Amplitude death in networks of delay-coupled delay oscillators
Johannes M. Höfener, Gautam C. Sethia and Thilo Gross
Phil. Trans. R. Soc. A. 371, 20120462, 2013
Amplitude death is a dynamical phenomenon in which a network of oscillators settles to a stable state as a result of coupling. Here, we study amplitude death in a generalized model of delay-coupled delay oscillators. We derive analytical results for degree homogeneous networks which show that amplitude death is governed by certain eigenvalues of the network’s adjacency matrix. In particular, these results demonstrate that in delay-coupled delay oscillators amplitude death can occur for arbitrarily large coupling strength \(k\). In this limit, we find a region of amplitude death which already occurs at small coupling delays that scale with \(1/k\). We show numerically that these results remain valid in random networks with heterogeneous degree distribution.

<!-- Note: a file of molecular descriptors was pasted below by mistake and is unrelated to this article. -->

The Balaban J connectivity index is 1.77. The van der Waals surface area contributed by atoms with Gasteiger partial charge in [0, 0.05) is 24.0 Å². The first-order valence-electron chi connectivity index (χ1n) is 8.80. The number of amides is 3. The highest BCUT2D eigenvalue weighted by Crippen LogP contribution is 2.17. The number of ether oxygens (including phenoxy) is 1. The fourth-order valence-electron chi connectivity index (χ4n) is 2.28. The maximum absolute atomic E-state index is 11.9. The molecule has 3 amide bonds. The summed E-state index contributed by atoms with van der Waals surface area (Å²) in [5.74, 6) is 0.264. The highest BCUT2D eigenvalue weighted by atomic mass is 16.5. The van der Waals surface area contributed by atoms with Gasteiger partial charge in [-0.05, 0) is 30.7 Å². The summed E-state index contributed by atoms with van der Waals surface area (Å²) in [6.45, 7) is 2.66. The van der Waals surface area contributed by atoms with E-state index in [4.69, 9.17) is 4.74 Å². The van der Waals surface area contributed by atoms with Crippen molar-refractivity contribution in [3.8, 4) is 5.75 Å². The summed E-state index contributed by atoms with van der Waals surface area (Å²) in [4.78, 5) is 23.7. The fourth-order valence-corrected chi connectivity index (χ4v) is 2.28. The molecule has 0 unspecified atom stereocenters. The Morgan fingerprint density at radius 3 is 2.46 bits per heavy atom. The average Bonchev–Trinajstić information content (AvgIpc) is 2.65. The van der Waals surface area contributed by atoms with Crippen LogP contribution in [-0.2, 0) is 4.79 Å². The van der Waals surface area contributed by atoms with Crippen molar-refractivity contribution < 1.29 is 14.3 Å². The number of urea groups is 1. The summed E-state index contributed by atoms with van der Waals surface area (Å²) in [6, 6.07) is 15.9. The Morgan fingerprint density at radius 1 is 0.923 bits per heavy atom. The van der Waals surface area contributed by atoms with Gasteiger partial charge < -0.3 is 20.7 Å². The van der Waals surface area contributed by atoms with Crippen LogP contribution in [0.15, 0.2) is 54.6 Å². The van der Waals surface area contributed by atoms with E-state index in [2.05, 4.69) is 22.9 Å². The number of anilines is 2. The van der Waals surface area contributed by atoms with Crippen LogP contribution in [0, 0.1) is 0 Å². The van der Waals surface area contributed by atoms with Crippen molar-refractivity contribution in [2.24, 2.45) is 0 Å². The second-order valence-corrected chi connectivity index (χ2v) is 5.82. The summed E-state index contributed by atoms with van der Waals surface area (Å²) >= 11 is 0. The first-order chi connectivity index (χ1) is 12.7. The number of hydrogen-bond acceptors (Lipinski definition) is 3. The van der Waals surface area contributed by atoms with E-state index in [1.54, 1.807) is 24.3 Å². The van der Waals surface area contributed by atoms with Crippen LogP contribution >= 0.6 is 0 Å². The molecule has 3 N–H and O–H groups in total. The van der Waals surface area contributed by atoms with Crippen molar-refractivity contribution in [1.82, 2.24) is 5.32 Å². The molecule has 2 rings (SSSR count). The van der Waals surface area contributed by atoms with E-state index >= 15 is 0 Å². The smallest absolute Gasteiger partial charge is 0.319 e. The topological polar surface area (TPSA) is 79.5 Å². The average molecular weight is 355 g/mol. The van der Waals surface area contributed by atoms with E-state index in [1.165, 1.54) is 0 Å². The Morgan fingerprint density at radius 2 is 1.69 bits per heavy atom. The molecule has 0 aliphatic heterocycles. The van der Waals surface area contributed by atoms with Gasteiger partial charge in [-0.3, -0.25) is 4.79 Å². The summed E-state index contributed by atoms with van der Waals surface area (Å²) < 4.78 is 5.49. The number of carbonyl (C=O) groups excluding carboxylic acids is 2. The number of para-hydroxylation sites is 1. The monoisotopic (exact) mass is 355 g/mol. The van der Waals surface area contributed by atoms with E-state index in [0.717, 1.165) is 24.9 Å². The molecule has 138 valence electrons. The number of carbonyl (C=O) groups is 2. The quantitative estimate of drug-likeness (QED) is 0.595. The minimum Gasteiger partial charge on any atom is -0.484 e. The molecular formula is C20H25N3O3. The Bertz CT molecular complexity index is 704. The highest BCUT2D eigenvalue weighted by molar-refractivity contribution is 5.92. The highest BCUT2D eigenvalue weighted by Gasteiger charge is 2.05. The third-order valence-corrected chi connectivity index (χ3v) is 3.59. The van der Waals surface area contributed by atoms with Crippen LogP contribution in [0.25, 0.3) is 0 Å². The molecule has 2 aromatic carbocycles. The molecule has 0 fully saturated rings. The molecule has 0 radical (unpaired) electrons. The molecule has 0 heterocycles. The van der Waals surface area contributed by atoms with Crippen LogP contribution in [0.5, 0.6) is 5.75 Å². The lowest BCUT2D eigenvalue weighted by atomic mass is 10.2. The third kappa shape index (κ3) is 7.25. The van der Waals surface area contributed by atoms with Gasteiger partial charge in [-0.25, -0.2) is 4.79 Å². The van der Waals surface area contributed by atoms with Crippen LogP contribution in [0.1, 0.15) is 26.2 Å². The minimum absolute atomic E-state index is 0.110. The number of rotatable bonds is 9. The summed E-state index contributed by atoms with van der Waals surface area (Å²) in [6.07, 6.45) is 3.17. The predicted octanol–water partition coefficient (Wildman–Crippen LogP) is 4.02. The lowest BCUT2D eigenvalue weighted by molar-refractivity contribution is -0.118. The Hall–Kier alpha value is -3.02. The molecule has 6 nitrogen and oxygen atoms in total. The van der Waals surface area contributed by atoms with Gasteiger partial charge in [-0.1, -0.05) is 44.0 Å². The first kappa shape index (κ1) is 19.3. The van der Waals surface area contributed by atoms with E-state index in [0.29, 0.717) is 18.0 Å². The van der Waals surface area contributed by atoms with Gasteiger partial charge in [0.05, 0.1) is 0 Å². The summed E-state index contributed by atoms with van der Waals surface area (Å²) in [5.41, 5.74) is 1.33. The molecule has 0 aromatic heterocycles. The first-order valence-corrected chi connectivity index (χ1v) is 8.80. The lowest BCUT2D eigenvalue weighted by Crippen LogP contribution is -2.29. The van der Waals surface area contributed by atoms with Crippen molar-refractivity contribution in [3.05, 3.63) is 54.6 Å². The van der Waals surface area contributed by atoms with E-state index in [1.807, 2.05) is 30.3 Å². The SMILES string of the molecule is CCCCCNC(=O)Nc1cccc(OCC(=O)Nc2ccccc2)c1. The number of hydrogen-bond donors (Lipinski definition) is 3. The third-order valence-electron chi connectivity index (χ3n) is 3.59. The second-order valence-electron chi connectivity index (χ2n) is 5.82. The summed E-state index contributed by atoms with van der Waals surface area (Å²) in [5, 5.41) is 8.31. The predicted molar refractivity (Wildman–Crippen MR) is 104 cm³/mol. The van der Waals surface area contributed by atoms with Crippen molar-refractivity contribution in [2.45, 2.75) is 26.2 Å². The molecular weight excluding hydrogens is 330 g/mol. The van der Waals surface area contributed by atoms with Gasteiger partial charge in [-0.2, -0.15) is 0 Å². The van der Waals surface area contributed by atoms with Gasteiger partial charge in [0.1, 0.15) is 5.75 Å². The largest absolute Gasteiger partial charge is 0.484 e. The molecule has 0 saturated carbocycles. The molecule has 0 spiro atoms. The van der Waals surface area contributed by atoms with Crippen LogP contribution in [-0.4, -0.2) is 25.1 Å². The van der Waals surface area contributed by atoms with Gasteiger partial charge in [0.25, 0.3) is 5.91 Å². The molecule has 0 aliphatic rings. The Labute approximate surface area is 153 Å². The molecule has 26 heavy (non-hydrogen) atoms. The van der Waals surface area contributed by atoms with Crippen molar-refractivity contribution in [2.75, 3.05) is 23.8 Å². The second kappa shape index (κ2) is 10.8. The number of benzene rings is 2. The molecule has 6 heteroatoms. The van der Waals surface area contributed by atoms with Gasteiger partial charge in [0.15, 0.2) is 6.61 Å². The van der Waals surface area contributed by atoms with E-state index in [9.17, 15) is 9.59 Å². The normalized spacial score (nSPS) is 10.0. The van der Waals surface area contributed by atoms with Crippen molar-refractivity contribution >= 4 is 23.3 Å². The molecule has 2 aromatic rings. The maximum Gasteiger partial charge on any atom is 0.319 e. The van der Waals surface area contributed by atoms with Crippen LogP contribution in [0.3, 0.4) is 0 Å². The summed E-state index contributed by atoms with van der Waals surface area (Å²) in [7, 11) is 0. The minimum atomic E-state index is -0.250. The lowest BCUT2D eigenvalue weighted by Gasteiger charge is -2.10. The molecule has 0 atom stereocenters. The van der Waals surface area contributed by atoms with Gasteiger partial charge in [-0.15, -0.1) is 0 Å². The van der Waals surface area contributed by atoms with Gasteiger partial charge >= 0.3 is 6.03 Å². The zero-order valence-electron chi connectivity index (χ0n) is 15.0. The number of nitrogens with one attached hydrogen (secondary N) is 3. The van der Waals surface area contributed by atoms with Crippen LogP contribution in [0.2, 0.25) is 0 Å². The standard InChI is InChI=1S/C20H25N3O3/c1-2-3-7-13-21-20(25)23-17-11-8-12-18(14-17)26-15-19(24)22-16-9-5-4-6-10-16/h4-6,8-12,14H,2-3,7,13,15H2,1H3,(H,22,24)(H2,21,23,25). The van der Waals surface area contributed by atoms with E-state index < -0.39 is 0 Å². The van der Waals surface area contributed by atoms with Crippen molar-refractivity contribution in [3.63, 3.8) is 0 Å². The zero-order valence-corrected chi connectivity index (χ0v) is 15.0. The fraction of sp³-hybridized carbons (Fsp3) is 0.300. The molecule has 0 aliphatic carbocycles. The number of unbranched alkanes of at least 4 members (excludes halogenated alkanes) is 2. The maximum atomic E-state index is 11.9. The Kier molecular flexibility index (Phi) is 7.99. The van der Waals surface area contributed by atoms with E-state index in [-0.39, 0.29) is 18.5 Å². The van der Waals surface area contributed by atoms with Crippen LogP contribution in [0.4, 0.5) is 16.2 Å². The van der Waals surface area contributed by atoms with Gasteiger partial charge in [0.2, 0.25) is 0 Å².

Figure 1: Amplitude death for large coupling strength. (a) Bifurcation lines from the eigenvalue \(c = d\) (solid lines) and \(c =−d\) (dashed lines). The approximate tip positions of tongues have been marked by circles (\(c = d\)) and squares (\(c = −d\)). The diagonal dashed line marks the analytical approximation to the bottom boundary of the stable region. For sufficiently largek, all DHONs are stable between this bifurcation line and the tongues corresponding to \(c = −d\). Non-bipartite networks are even stable up the tongues corresponding to \(c = d\). (b) Numerical results from uniform sampling of the space shown for random networks with \(N = 10\) nodes and \(K = 15\) edges. Dots mark unstable parameter points such that the large white regions mark stable areas that correspond to amplitude death. In particular, for sufficiently large \(k\), no unstable networks are found for \(\delta\) between the bottom bifurcation line with (\(d = 2K/N\)) and the tip positions for \(c = −d\). Most networks are stable up to the tip positions for \(c = d\). In the double logarithmic plot, the region of amplitude death grows with increasing k as its boundaries approach power lawswith exponent \(−1\) and \(−1/2\), respectively, in agreement with analytical predictions.